This apprenticeship is subject to University approval. Please contact Dr Uyioghosa Igie for further information.

The Gas Turbine Engineer Mastership addresses the knowledge, skills, and behaviour requirements of the Power and Propulsion Gas Turbine Engineer apprenticeship standard (Level 7). It is relevant to the energy and power, aviation, and defence sectors covering areas of design and development, operations, and maintenance of gas turbine systems. 

This apprenticeship programme offers two options: power and propulsion related to mechanical engineering and aircraft propulsion engineering respectively. The training consists of a combination of modules on the whole engine system, components, as well as operations/applications.

Overview

  • Start dateMarch and October
  • Duration3 years part-time
  • DeliveryTaught modules 50% and Major Individual Project 50%
  • Study typePart-time
  • CampusDependent on delivery mode

Programme details

The programme has been mapped against the Level 7 Power and Propulsion Gas Turbine Engineer apprenticeship standard and has been developed for companies who want a full offering that delivers against all aspects of the Standard.

Find out more on studying our Gas Turbine Engineer Mastership®.

Why choose Cranfield University as your apprenticeship provider

One of the most powerful ways you can generate value from your Apprenticeship Levy is to upskill your existing workforce. 

At Cranfield, we’re passionate about providing education tailored for industry. As one of the first universities in the UK to offer apprenticeships at master’s level, we understand what is needed to develop industry-led apprenticeship standards and have the expertise to deliver that training.

Cranfield's apprenticeship will provide a widening portfolio of master’s level apprenticeship training required by industry.

Qualifications underpinning the standard

Our Gas Turbine Engineer Apprenticeship is underpinned by our Thermal Power MSc.

Who is it for?

This programme is intended for the following range of professionals:

Power/Energy sector

Staff from gas turbine users (e.g. utility or power production companies and oil and gas applications), engine manufacturers, service companies, government or regulatory authorities and consultancies

Aviation/Defence sector
 
Staff from airlines, air force, airports, engine manufacturers, airframe manufacturers, service companies, government establishments and consultancies
Licensed engineers in the aviation industry
Engineering staff in regulatory bodies with responsibility for environmental impact
 
The course has been developed in collaboration with a range of industry partners (Power sector: Score Energy, Siemens Industrial Turbomachinery Ltd, Uniper, WSP, R-MC Power Recovery Ltd, Flakt Group and Bladon Jet; Propulsion: Easy Jet, Royal Air Force and Defence Science and Technology Laboratory) and the Institute of Apprenticeships.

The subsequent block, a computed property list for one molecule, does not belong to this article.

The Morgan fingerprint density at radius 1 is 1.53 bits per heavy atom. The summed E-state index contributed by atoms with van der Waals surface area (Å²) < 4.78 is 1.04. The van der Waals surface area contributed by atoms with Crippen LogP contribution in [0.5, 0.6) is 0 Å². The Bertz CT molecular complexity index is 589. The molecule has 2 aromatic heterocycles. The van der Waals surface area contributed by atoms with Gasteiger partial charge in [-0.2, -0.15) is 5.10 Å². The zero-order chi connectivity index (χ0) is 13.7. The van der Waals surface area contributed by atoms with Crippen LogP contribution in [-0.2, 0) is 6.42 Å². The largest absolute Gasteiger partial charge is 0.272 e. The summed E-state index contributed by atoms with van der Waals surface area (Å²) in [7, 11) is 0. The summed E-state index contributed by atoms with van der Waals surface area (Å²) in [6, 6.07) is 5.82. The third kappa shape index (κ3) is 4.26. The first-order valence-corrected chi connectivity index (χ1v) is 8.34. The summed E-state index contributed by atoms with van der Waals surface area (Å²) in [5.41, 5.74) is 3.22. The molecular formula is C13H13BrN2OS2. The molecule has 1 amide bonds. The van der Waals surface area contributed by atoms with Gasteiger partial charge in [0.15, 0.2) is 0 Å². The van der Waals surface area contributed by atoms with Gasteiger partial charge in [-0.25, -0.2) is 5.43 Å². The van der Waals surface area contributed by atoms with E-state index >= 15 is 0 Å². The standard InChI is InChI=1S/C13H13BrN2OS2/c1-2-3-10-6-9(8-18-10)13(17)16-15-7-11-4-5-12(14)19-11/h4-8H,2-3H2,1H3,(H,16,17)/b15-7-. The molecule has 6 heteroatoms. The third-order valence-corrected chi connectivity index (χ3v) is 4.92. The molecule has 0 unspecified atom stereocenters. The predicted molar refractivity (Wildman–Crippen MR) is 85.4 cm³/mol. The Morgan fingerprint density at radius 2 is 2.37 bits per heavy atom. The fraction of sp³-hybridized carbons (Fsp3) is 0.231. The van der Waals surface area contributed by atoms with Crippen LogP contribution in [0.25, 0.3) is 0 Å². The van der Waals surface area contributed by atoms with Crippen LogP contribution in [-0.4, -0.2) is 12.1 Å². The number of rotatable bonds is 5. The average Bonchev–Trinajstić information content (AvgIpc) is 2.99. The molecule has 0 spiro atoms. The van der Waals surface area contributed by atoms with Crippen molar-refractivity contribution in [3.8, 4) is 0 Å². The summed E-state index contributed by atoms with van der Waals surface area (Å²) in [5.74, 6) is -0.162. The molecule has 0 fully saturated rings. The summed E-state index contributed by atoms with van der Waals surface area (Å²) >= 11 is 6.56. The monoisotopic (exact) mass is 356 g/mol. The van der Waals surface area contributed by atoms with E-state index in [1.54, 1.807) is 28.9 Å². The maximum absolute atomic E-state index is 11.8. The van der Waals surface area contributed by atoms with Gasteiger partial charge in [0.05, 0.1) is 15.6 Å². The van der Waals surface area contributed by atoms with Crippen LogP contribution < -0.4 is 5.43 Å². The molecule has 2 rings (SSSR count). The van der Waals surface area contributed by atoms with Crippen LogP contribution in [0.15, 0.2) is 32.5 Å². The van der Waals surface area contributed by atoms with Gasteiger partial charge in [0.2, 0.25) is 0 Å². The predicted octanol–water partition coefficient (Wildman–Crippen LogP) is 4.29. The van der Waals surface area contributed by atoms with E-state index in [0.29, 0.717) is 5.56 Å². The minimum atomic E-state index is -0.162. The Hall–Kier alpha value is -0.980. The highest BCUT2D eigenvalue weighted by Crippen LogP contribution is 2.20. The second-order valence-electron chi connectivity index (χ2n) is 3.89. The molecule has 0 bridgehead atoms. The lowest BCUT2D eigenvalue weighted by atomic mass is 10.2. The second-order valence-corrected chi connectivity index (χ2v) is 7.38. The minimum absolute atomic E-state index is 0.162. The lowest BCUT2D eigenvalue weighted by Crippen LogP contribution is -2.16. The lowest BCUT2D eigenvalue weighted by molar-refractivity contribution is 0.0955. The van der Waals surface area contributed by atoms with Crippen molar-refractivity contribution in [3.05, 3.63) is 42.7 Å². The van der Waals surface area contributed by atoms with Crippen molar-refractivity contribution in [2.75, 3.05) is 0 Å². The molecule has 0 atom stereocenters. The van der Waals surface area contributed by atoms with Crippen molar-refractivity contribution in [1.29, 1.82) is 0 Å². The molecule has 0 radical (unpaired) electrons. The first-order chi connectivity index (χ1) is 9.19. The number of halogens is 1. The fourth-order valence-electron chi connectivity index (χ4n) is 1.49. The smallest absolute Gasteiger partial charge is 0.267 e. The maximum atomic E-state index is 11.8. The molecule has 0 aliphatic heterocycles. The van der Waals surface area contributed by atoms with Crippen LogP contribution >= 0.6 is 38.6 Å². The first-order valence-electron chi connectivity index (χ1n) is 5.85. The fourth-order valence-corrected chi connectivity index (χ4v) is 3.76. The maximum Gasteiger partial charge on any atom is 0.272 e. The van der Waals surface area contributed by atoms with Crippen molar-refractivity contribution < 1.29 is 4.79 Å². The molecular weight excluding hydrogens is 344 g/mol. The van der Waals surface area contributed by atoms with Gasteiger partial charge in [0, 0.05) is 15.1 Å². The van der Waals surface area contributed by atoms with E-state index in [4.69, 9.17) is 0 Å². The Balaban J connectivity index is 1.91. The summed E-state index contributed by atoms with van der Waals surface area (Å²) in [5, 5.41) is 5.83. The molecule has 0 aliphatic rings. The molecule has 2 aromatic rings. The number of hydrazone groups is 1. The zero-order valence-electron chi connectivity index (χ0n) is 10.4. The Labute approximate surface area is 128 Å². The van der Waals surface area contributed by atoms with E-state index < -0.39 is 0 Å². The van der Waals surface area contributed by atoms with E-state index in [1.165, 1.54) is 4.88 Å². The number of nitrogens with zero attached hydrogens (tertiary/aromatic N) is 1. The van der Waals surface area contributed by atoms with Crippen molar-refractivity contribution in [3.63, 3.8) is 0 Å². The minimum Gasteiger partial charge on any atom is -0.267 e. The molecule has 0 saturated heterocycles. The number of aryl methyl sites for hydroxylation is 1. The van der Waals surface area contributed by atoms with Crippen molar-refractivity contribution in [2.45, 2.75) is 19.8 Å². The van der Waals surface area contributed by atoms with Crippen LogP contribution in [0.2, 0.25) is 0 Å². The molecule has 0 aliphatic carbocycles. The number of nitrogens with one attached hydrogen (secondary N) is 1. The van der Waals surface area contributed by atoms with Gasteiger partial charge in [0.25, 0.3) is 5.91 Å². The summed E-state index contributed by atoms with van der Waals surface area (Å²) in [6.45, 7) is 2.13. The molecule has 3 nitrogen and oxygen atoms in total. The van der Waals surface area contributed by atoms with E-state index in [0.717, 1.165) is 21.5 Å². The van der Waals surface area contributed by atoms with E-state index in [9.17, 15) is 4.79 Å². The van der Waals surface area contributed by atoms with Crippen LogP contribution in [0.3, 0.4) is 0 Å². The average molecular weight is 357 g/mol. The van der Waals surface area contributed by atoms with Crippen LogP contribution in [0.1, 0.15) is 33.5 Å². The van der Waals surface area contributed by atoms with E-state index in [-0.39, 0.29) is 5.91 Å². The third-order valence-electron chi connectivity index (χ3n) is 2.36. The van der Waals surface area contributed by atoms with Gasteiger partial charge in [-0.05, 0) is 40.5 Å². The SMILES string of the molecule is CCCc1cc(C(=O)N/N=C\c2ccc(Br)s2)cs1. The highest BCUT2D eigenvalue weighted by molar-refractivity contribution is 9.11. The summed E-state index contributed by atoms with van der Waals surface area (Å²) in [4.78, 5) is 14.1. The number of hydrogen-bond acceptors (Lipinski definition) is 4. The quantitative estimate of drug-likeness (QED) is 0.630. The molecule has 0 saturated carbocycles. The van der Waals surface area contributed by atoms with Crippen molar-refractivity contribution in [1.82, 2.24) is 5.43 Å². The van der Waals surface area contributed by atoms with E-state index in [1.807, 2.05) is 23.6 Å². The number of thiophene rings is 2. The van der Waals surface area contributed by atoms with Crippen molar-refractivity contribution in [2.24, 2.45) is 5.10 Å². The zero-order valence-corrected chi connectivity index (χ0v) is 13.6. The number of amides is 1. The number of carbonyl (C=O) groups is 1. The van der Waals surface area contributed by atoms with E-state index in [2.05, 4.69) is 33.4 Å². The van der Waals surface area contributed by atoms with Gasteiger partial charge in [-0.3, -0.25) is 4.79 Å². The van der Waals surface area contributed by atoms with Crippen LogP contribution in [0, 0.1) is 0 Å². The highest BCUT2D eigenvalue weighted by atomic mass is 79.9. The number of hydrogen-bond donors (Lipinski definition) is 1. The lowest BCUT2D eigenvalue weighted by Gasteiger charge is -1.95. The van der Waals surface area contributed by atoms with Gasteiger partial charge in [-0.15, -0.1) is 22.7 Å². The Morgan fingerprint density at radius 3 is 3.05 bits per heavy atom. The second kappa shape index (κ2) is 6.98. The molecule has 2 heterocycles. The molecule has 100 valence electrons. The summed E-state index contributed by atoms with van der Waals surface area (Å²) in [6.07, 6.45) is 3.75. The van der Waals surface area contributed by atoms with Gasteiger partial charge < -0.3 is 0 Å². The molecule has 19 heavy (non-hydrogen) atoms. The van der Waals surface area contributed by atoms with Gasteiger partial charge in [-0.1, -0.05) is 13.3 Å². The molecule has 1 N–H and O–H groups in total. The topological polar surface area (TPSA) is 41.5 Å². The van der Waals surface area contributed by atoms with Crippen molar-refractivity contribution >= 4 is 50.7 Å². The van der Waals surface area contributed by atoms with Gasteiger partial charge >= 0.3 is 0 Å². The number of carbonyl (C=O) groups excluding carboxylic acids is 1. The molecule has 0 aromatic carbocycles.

Benefits to your learners 

Your early career professionals or professionals will greatly benefit from a postgraduate qualification and personal development opportunity with one of the UK’s top postgraduate universities, specialising in gas turbines. The applied nature of the programme enables personalised, specific and organisationally aligned development.

This course prepares employees for a higher level of responsibility in areas of gas turbines that requires the application specialised knowledge and skills to address the design, development, operations and maintenance of these systems. The training will benefit candidates in tackling current pressing challenges that are often conflicting requirements of operational/technical constraints (engine reliability, efficiency and emissions) alongside the economic viability of operations.

This course aims to enable your employees to take on additional responsibility and/or transition to other areas within your company, within the sector and between the different sectors.

Benefits to your company 

Cranfield University has been running gas turbine programmes for over 70 years and staffed by some of the most experienced professionals in the field. The capabilities within the Propulsion Engineering Centre that run these programmes, includes a comprehensive portfolio of analytical research, large-scale laboratories and educational programs, covering gas turbine technology: turbomachinery and icing research, combustion, engine performance and diagnostics.

Our Master’s programmes in gas turbines cover major engine components as stand-alone modules taught by different experts, while also offering whole engine and application modules that bring together the integration (engine), its performance, operations and maintenance. In completing this course, and achieving the associated award, a diligent apprentice will have the skills to:

  • Assess and evaluate the design, performance, operation and/or maintenance requirements of gas turbine engines, using analytical and/or experimental tools as appropriate.
  • Produce and evaluate the design and assess the performance of engine component/s for gas turbines for different applications and, where appropriate, their environmental impact.
  • Adapt and deploy advanced knowledge and methods to design and analyse gas turbines within the requirement of their applications on air, land or sea.  
  • Plan and deliver a substantial technical work demonstrating the application of problem-solving, technical and/or communication skills to solve relevant problems, using appropriate methods and taking account of costs, ethics, management, environmental impact and/or social effects of engineering.
  • Examine the requirement for ethical and professional conduct when using and presenting data.

Course details